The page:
A cartoon shows two birds perched on a branch in tree. One says to the other, “To tell the truth, I don’t think I fly as much as I should.”
Poor bird. Flying is a normal process. But this bird has the notion he’s not up to snuff. Surely he's not living up to someones standard.
Maybe he’s bought the latest best-selling book called “Birds Who Fly 24/7” ” and his heart sank when he read how inadequate he was. Perhaps the message in the bird-improvement book was couched in terms of what “research shows”, “brain science proves”, “nature intends” or “God wants.” How can an ordinary little bird question such awesome authority? Something must be wrong with him.
Clients I see in therapy are very much like that bird. They think something is wrong with them—or with their relationship—because they are not having sex as much as they think they should. If they’re not worried about the frequency factor, they may worry about their performance, their “equipment,” their lack of desire or desirability, or the fact that most nights they’d rather get a foot massage from their partner than “do it.”
Of course, sex isn’t anywhere as natural, normal, or easy for our species as flying is for birds. Countless forces from childhood onward can block authentic desire and load sexuality with anxiety, fear, shame, and confusion.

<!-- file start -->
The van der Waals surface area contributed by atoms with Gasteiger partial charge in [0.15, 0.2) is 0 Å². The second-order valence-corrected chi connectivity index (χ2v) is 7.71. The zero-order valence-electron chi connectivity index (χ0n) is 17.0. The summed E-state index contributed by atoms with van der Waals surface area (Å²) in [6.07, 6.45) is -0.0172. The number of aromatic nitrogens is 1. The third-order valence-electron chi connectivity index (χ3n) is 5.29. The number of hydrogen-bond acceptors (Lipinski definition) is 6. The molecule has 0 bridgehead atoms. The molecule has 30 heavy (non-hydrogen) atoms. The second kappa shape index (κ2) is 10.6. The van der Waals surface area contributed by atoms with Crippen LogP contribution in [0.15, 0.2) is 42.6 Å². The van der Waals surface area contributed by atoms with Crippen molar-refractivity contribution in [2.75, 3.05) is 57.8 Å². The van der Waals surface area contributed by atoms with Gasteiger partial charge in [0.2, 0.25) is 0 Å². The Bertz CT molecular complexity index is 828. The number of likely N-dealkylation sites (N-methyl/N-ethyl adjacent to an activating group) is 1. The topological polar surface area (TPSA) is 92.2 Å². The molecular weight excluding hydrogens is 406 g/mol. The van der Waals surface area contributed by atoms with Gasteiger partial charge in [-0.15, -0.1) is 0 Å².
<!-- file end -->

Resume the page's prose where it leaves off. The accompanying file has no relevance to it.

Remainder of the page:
The truth is that our erotic life is as unique as our fingerprints. It is something that every individual has to keep figuring out for herself and himself as we move along the life cycle.
Humans are anxious and vulnerable about sharing their bodies, and it’s an especially difficult challenge in marriage. For all the safety and security coupling up can bring, it’s not easy to have “good sex” (whatever that means) with the person you live with year in and year out.
The countless books and products on the market that promise to restore passion to your sex life can leave you feeling worse that ever when they don’t work. And the pursuer-distancer dance, when it takes place in the bedroom, can lead to an impasse so painful that both the pursuer (who tries to initiate sex) and the distancer (who isn’t interested) dread getting into bed at night.
In Marriage Rules you'll find rules to help you to fire the sex-cops that have set up precincts in your head and, most importantly, to change the pursuer-distancer dance that couples get stuck in. (One person wants sex, the other doesn't) But when it comes to expert advice about your own body and how you want to share it with your partner, the most important rule is this:
If any advice from experts leaves you with a “down” feeling, ignore it. Always remember that you are the ultimate expert on your own self.